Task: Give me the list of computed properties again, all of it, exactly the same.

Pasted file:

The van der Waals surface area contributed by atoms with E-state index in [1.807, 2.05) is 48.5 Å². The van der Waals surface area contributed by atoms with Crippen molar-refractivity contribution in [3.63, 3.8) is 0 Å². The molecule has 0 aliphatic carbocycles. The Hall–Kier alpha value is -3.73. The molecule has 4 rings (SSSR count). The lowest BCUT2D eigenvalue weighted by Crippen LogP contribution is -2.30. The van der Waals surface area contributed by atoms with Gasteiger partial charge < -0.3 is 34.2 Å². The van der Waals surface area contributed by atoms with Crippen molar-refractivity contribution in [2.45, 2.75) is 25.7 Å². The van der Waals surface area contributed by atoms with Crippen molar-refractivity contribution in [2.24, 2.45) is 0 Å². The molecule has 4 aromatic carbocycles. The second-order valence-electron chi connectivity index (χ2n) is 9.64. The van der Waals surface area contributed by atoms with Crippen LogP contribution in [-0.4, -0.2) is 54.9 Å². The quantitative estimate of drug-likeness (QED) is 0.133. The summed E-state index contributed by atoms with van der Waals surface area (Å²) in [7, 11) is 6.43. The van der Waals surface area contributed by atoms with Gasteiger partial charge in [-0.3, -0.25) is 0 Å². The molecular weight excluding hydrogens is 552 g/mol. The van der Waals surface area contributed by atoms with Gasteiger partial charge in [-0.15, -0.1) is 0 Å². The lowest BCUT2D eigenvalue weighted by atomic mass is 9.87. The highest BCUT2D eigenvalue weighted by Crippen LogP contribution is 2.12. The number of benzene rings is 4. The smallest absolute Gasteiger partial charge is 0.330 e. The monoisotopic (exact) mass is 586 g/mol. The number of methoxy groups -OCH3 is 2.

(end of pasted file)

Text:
The van der Waals surface area contributed by atoms with E-state index in [1.807, 2.05) is 48.5 Å². The van der Waals surface area contributed by atoms with Crippen molar-refractivity contribution in [3.63, 3.8) is 0 Å². The molecule has 0 aliphatic carbocycles. The Hall–Kier alpha value is -3.73. The molecule has 4 rings (SSSR count). The lowest BCUT2D eigenvalue weighted by Crippen LogP contribution is -2.30. The van der Waals surface area contributed by atoms with Gasteiger partial charge < -0.3 is 34.2 Å². The van der Waals surface area contributed by atoms with Crippen molar-refractivity contribution in [2.45, 2.75) is 25.7 Å². The van der Waals surface area contributed by atoms with Crippen molar-refractivity contribution in [2.24, 2.45) is 0 Å². The molecule has 4 aromatic carbocycles. The second-order valence-electron chi connectivity index (χ2n) is 9.64. The van der Waals surface area contributed by atoms with Crippen LogP contribution in [-0.4, -0.2) is 54.9 Å². The quantitative estimate of drug-likeness (QED) is 0.133. The summed E-state index contributed by atoms with van der Waals surface area (Å²) in [7, 11) is 6.43. The van der Waals surface area contributed by atoms with Gasteiger partial charge in [-0.3, -0.25) is 0 Å². The molecular weight excluding hydrogens is 552 g/mol. The van der Waals surface area contributed by atoms with Gasteiger partial charge in [-0.15, -0.1) is 0 Å². The lowest BCUT2D eigenvalue weighted by atomic mass is 9.87. The highest BCUT2D eigenvalue weighted by Crippen LogP contribution is 2.12. The number of benzene rings is 4. The smallest absolute Gasteiger partial charge is 0.330 e. The monoisotopic (exact) mass is 586 g/mol. The number of methoxy groups -OCH3 is 2.